this is also the time of harvest. so fruits and vegetables are hung from the roof as decoration, there are fairy lights, and of course the star of david on the doorway, usually. everyone gets involved in doing up the sukka. the synagogues have large sukkas where the community gathers to eat… it’s a custom here to go to the synagogue sukka for a few meals; people who have sukkas at home, often call you over as well.
for several years, we used to have a sukka in our house. first, by the koi pond; later, when we moved, under the circle of palm trees in the garden. neither house belonged to us, yet it was as if someone had set aside a nice place to make the sukka.
in singapore, we are lucky to be able to easily find palm fronds. the gardeners were wizards at getting them and then weaving the fronds to form the walls of the tabernacle. they’d help us put up the basic structure, then my daughter and our two wondrous maids would get busy decking up the sukka. ibi tied fruits and vegetables small and humongous to the roof. the large ones would swing dangerously… a watermelon almost fell on my head one year as my brother in law recalls (after a squirrel ate half of it, my husband adds.). remy got all the fairy lights from some market where they are not that expensive. they were multi-coloured and they glimmered prettily in the night.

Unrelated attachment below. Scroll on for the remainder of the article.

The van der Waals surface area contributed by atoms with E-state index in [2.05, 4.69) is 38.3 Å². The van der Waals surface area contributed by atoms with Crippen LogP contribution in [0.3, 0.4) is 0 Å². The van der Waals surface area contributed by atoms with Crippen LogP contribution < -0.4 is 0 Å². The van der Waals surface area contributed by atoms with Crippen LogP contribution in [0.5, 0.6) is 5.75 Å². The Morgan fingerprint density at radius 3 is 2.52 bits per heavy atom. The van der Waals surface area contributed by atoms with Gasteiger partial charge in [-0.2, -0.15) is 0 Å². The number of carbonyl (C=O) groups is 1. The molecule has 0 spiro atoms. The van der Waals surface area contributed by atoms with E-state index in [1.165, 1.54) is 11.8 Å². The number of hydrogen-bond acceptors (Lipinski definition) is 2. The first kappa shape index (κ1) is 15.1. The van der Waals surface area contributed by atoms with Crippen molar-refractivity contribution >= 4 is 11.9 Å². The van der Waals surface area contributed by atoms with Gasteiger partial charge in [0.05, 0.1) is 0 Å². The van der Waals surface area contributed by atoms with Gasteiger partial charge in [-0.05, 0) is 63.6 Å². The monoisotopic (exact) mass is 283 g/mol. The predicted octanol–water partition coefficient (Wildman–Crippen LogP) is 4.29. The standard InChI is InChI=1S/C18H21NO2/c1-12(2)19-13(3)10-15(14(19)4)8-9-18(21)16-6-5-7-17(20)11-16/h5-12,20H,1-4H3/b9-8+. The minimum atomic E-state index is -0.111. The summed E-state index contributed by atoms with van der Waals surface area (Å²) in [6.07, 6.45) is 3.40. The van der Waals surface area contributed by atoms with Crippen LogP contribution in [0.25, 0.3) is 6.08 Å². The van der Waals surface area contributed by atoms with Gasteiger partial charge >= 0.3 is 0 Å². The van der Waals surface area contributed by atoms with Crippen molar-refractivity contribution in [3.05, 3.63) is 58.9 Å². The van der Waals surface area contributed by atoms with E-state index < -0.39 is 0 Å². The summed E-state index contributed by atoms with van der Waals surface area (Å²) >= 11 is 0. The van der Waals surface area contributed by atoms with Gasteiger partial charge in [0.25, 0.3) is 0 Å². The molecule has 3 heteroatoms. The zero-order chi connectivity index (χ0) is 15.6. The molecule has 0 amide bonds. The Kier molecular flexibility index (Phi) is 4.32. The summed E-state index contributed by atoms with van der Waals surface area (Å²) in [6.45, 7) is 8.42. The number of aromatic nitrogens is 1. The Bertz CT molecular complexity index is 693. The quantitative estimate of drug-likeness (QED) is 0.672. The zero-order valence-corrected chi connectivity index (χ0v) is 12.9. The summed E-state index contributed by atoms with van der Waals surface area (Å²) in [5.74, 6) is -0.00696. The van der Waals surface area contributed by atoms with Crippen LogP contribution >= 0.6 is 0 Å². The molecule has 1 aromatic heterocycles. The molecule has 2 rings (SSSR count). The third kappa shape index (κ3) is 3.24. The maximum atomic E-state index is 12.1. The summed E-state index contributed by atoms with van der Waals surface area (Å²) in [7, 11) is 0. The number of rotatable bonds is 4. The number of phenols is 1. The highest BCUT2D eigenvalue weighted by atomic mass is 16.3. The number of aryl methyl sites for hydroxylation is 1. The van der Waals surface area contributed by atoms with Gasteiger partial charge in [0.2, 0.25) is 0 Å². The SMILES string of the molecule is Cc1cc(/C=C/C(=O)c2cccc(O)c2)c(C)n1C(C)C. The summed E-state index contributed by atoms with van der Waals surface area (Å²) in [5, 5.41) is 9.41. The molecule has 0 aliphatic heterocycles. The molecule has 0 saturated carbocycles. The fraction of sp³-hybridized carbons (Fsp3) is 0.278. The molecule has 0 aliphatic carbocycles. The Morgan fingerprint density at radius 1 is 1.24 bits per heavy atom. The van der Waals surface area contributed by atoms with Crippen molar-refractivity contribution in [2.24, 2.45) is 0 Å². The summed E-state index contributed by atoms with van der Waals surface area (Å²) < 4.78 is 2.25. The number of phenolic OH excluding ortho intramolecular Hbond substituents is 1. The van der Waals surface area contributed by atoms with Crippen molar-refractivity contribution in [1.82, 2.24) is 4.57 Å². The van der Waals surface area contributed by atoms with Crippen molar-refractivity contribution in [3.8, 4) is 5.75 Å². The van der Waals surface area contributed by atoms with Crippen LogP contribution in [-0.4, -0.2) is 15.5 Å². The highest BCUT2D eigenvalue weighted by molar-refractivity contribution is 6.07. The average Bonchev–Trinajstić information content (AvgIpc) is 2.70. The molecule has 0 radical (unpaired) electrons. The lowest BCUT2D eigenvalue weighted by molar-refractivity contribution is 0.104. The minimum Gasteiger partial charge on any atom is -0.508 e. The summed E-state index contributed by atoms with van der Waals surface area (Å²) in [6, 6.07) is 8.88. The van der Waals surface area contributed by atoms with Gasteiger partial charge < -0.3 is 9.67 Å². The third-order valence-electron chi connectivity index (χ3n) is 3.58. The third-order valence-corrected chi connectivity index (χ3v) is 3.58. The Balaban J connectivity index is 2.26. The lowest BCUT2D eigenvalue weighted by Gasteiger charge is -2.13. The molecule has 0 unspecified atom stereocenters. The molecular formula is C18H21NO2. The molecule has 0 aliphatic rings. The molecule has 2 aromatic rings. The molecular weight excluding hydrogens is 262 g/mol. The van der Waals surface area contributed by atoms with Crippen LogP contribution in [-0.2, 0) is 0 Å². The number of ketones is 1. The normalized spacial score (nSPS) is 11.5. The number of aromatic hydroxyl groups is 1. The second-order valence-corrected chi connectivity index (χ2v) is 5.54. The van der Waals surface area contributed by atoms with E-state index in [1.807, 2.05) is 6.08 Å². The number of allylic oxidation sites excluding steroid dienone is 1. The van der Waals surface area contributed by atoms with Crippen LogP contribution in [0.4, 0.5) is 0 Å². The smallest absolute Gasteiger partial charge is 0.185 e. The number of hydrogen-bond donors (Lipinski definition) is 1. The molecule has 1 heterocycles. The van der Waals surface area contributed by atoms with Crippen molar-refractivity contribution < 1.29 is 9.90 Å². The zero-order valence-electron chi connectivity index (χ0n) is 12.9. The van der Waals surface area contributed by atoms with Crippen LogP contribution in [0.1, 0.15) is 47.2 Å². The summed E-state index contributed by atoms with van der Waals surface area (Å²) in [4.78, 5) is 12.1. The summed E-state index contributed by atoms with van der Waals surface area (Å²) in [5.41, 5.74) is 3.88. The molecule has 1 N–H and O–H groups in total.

during sukkot, jews pray with what is called the “lulav”. “lulav” is a closed frond of the date palm. it’s one of the four species of plants used during sukkot prayers. the others are, “hadass” or myrtle, “aravah” or willow, and “etrog” or citron. a palm frond, a willow branch, and a myrtle branch are bound together, and are referred to simply as lulav. you hold the lulav and an etrog in your hands and point them in all six directions, east/west/north/south/upward/downward, as you pray.